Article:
Shrewdly, The Year Of The Everlasting Storm reserves its two strongest segments for the home stretch. David Lowery (whose latest solo feature, The Green Knight, is currently in theaters) puts an imaginative spin on the concept with “Dig Up My Darling,” which seems to be set in the present but concerns an unspecified outbreak of disease that happened roughly a century ago (albeit a bit too late for it to be the Spanish flu; the virus might be Lowery’s invention). Anchored by a silent, almost Clint Eastwood-esque central performance by Catherine Machovsky—who doesn’t seem to be a professional actor, as she has no other IMDb credits—it starts out as the fairly straightforward tale of an epistolary request very belatedly fulfilled, but there’s an unexpected, quasi-supernatural development at the end that genuinely provokes thought, while also reminding us that Lowery’s other films include A Ghost Story. Productively vague and allusive, and gorgeously evocative (not least when Bill Callahan reads some ancient letters in his inimitable voiceover), “Dig Up My Darling” proves that filmmakers can think outside the box about recent (or current) tragedy.
And then there’s Thailand’s avant-garde genius Apichatpong Weerasethakul (Uncle Boonmee Who Can Recall His Past Lives), who arguably ignored the assignment altogether yet still produced a masterpiece that speaks—however elliptically—to this era. “Night Colonies,” the feature’s closing short, couldn’t be more simple: “Joe” (as the director is commonly known by English speakers) set up an array of hot, bright lights overlooking an empty bed fitted with bone-white sheets, presumably left one of the building’s windows open, and filmed the multitudinous insect life attracted by the glow. That’s it—but no nature documentary has ever looked or sounded remotely like this. The first shot alone astounds, not so much due to what happens (though it’s grotesquely fascinating) as by virtue of the disjunction between the violence of nature and the otherwise pristine context. Various other critters crawl, fly, buzz, and hop around, captured in unmistakably and hypnotically synchronous sound. (Joe recorded it himself.) Precious few films ever made have achieved this level of concentrated visual and aural… “splendor” seems like an odd word to describe totally uninflected bug footage, but that’s nonetheless le mot juste.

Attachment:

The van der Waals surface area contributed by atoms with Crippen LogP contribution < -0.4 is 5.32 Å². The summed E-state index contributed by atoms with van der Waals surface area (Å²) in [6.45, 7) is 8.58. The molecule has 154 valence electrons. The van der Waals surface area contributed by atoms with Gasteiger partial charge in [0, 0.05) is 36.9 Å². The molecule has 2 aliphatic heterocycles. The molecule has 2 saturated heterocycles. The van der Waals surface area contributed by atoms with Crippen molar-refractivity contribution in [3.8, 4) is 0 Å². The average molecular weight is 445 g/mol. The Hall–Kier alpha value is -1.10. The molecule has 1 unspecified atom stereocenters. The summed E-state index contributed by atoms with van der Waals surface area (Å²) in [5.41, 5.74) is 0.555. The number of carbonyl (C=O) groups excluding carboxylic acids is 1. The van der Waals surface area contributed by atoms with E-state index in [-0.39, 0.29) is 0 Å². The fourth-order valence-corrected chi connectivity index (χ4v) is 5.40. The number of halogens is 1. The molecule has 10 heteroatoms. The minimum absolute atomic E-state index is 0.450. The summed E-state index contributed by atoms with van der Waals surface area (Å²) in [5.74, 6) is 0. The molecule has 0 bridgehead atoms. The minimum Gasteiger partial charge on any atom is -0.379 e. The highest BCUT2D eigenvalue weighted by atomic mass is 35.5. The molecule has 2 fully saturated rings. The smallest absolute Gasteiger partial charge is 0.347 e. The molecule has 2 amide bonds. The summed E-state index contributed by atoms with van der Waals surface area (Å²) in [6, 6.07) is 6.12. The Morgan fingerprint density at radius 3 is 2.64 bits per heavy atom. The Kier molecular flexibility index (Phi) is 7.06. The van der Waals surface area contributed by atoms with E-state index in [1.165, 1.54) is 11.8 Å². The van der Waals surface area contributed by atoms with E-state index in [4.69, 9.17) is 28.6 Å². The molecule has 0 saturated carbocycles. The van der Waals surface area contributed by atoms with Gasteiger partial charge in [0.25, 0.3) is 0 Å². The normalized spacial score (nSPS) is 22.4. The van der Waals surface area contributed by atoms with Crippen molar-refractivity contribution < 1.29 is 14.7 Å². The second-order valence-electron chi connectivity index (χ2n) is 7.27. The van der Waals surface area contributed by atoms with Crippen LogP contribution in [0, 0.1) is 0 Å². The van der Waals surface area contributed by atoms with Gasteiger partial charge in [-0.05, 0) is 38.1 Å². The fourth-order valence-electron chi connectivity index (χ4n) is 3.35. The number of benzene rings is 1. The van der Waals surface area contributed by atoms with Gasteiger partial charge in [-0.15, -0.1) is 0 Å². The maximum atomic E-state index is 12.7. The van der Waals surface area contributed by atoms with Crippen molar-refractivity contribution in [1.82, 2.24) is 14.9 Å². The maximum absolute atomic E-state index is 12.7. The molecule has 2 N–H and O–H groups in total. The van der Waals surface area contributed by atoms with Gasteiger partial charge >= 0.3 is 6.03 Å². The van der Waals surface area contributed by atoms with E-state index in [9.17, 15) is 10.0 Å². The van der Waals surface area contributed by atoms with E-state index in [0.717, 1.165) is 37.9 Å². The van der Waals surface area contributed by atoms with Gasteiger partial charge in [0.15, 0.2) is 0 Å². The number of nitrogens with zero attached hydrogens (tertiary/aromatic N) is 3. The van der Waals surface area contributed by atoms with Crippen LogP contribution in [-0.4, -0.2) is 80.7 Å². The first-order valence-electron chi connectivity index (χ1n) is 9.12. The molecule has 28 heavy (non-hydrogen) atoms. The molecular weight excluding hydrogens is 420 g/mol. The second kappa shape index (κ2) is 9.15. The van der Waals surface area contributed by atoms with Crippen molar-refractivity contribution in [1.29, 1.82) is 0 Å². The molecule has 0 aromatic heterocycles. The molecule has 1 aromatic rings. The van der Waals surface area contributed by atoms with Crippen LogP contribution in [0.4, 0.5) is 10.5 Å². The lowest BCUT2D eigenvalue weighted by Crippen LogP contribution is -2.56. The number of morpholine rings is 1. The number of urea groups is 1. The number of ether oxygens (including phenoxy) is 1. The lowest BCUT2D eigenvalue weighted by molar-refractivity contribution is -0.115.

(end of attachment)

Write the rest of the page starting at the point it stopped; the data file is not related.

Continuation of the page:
What’s this arthropod fest got to do with the pandemic? Maybe nothing—it’s not hard to imagine Joe, who regularly makes short films, shooting it years ago. But given that the setting closely resembles Cemetery Of Splendor’s school converted to a hospital, and that film’s portrait of comatose people stricken by a virus, some mighty grim interpretations spring to mind. In any case, great is great, whether or not the greatness belongs where it was filed. Two directors creatively rising to a topical challenge is two more than we ordinarily get.